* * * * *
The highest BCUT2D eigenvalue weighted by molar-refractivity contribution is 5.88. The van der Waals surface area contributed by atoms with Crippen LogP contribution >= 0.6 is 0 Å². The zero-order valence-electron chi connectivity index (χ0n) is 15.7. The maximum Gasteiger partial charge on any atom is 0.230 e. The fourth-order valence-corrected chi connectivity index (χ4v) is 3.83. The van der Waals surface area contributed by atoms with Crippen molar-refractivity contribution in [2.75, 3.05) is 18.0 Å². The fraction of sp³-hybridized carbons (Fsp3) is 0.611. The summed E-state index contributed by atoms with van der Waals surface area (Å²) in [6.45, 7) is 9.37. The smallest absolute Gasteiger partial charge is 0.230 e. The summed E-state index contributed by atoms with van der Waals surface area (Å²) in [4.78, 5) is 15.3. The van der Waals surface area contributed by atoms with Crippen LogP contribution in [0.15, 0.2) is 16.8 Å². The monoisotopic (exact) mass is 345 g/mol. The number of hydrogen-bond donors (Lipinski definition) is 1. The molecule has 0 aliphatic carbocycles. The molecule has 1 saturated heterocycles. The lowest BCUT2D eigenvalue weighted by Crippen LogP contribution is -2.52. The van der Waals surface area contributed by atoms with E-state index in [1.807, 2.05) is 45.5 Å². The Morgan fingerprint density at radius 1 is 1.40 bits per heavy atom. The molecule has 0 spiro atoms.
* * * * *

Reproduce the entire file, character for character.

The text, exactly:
The highest BCUT2D eigenvalue weighted by molar-refractivity contribution is 5.88. The van der Waals surface area contributed by atoms with Crippen LogP contribution >= 0.6 is 0 Å². The zero-order valence-electron chi connectivity index (χ0n) is 15.7. The maximum Gasteiger partial charge on any atom is 0.230 e. The fourth-order valence-corrected chi connectivity index (χ4v) is 3.83. The van der Waals surface area contributed by atoms with Crippen molar-refractivity contribution in [2.75, 3.05) is 18.0 Å². The fraction of sp³-hybridized carbons (Fsp3) is 0.611. The summed E-state index contributed by atoms with van der Waals surface area (Å²) in [6.45, 7) is 9.37. The smallest absolute Gasteiger partial charge is 0.230 e. The summed E-state index contributed by atoms with van der Waals surface area (Å²) in [4.78, 5) is 15.3. The van der Waals surface area contributed by atoms with Crippen LogP contribution in [0.15, 0.2) is 16.8 Å². The monoisotopic (exact) mass is 345 g/mol. The number of hydrogen-bond donors (Lipinski definition) is 1. The molecule has 0 aliphatic carbocycles. The molecule has 1 saturated heterocycles. The lowest BCUT2D eigenvalue weighted by Crippen LogP contribution is -2.52. The van der Waals surface area contributed by atoms with E-state index in [1.807, 2.05) is 45.5 Å². The Morgan fingerprint density at radius 1 is 1.40 bits per heavy atom. The molecule has 0 spiro atoms.